On the other hand, in the water treatment process, DOC causes taste and odor, and reacts with chlorine in the disinfection process, generating disinfection byproducts such as trihalomethane (THM) and halo acetic acid (HAA) [15]. The US EPA classifies several disinfection byproducts, such as CHCl3, bromoform, and dichloroacetic acid, as Group B2 to categorize them as potentially carcinogenic toxic substances [16]. Therefore, it is crucial to predict and suppress the formation of disinfection byproducts in the water treatment process. In this respect, the US EPA proposed disinfection byproduct formation models based on chlorine injection points in the water treatment process. However, those models are based on operational characteristics of water purification plants in the US, which are different from conditions in Korea, and application scopes of models are inappropriate for operation features of water purification plants in Korea; hence, there are limitations in directly applying these models in Korea.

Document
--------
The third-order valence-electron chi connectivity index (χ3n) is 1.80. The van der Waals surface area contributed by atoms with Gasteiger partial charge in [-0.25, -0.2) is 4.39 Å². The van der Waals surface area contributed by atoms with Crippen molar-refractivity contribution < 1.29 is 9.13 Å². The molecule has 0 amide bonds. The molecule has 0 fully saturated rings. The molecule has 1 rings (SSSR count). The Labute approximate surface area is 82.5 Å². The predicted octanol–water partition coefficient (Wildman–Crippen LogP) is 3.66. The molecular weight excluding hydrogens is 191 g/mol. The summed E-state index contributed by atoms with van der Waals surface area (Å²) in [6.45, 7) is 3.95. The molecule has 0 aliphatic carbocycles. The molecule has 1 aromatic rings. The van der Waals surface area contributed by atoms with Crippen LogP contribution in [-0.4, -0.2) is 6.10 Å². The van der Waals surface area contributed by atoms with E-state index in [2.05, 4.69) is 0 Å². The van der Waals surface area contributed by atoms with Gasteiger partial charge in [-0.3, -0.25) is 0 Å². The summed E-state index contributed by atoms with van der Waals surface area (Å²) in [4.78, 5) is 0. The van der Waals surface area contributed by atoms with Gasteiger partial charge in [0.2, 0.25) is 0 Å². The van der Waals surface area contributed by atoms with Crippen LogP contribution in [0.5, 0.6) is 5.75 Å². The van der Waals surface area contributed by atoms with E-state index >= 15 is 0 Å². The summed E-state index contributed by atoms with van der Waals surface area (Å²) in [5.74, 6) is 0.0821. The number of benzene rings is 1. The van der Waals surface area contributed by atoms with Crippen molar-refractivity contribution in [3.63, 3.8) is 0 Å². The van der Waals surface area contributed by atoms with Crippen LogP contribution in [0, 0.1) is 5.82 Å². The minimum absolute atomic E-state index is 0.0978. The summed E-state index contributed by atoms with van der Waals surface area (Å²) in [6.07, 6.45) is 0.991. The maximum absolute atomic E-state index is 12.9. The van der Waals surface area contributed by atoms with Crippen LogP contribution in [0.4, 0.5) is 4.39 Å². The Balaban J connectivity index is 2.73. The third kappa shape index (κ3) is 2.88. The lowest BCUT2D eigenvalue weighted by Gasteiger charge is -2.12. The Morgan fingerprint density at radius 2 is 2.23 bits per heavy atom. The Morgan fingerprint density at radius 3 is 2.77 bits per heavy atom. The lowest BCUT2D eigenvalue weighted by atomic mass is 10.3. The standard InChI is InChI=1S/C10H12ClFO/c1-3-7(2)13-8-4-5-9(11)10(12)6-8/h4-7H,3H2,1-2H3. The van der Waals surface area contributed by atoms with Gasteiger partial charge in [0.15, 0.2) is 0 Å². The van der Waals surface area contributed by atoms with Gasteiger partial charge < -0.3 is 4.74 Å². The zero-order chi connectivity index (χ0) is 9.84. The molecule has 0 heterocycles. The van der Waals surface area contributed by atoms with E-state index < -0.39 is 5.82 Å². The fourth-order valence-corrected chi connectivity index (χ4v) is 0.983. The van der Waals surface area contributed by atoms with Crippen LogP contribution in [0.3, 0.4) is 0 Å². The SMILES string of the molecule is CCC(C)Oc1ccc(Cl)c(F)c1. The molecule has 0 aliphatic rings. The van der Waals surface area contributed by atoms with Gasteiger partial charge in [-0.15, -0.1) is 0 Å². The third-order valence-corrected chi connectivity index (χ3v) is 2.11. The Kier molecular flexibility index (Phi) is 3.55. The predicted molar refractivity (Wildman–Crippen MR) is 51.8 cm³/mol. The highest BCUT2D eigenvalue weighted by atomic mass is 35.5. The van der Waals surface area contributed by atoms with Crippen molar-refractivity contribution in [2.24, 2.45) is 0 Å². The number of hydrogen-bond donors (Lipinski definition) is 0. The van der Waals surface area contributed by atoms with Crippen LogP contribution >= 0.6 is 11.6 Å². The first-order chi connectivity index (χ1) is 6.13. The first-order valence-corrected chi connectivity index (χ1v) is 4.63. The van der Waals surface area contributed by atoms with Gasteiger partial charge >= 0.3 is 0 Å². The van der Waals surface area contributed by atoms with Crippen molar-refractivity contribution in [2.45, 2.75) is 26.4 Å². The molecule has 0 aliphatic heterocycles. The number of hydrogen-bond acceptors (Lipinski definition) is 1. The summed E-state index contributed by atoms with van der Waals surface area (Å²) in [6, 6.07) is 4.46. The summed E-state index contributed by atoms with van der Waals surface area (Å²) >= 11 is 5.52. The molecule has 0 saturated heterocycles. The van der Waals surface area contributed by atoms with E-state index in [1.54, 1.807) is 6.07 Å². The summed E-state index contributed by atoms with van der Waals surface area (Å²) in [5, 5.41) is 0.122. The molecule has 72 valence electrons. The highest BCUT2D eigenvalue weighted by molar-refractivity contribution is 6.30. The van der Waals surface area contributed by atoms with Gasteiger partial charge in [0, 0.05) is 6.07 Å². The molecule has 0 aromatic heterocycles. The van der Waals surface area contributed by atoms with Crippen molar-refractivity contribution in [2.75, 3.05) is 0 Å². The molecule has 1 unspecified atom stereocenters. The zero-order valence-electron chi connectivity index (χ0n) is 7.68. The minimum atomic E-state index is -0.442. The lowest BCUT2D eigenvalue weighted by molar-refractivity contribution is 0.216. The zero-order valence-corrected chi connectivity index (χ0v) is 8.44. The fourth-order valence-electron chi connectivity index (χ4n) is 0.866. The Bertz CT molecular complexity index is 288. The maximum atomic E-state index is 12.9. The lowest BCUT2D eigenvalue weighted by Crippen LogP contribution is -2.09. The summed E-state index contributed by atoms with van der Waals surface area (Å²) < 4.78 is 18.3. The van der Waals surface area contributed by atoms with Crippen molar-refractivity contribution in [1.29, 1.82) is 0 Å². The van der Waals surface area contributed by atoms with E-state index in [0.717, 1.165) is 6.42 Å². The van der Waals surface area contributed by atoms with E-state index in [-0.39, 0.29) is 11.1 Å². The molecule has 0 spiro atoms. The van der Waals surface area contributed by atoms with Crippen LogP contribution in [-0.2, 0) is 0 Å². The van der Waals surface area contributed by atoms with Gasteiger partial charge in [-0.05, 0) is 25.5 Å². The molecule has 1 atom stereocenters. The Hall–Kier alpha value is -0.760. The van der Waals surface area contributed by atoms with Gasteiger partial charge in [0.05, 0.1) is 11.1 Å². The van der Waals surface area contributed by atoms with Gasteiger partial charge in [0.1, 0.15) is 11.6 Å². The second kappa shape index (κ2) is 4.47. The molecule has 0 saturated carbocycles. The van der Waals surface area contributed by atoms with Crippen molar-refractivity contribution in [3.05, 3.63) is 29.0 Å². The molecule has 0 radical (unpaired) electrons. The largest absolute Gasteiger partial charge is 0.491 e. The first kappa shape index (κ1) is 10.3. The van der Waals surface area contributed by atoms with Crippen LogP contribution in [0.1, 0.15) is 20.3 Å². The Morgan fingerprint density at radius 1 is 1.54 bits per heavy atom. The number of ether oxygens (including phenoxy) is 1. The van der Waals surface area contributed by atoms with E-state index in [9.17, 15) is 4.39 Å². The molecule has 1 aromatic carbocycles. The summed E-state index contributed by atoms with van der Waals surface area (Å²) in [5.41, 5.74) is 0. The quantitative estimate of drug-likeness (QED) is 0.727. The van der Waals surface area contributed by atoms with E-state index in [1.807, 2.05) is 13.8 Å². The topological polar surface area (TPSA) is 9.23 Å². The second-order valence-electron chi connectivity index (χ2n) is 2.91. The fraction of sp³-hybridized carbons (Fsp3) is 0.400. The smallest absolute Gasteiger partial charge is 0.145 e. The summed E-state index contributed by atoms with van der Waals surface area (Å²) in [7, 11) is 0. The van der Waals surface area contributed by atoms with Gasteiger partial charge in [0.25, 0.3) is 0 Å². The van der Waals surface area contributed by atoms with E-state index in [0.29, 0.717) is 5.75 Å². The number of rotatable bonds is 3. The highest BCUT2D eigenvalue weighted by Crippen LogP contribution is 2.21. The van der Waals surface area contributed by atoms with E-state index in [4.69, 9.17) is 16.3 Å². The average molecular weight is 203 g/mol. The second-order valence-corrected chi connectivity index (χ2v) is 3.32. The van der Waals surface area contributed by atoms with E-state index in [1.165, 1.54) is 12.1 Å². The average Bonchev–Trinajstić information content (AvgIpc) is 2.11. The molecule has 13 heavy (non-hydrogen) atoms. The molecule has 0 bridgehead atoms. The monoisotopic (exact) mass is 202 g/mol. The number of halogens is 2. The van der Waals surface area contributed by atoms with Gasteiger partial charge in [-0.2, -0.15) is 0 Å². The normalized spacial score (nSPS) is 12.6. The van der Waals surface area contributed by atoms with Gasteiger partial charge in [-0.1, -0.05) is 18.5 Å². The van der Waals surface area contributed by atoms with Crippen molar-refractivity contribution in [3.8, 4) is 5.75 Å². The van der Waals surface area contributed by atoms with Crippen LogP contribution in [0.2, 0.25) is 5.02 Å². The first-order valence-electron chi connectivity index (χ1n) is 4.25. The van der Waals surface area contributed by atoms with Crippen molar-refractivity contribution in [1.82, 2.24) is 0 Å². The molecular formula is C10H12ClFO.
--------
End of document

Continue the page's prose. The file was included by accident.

Therefore, in this study, we utilized data related to actual operation and water quality measurement in water purification plants in Korea, and developed empirical DOC removal and disinfection byproduct formation models which are appropriate for the conditions in Korea. Furthermore, by utilizing AI algorithm techniques such as decision tree (DT), RF, support vector machine (SVM), k-nearest neighbor (KNN), gradient boosting regressor (GBR), and MLP, we predicted DOC removal in the coagulation process and the formation of disinfection byproducts in clear well, compared each empirical model and AI algorithm technique, and examined the applicability in the water treatment process.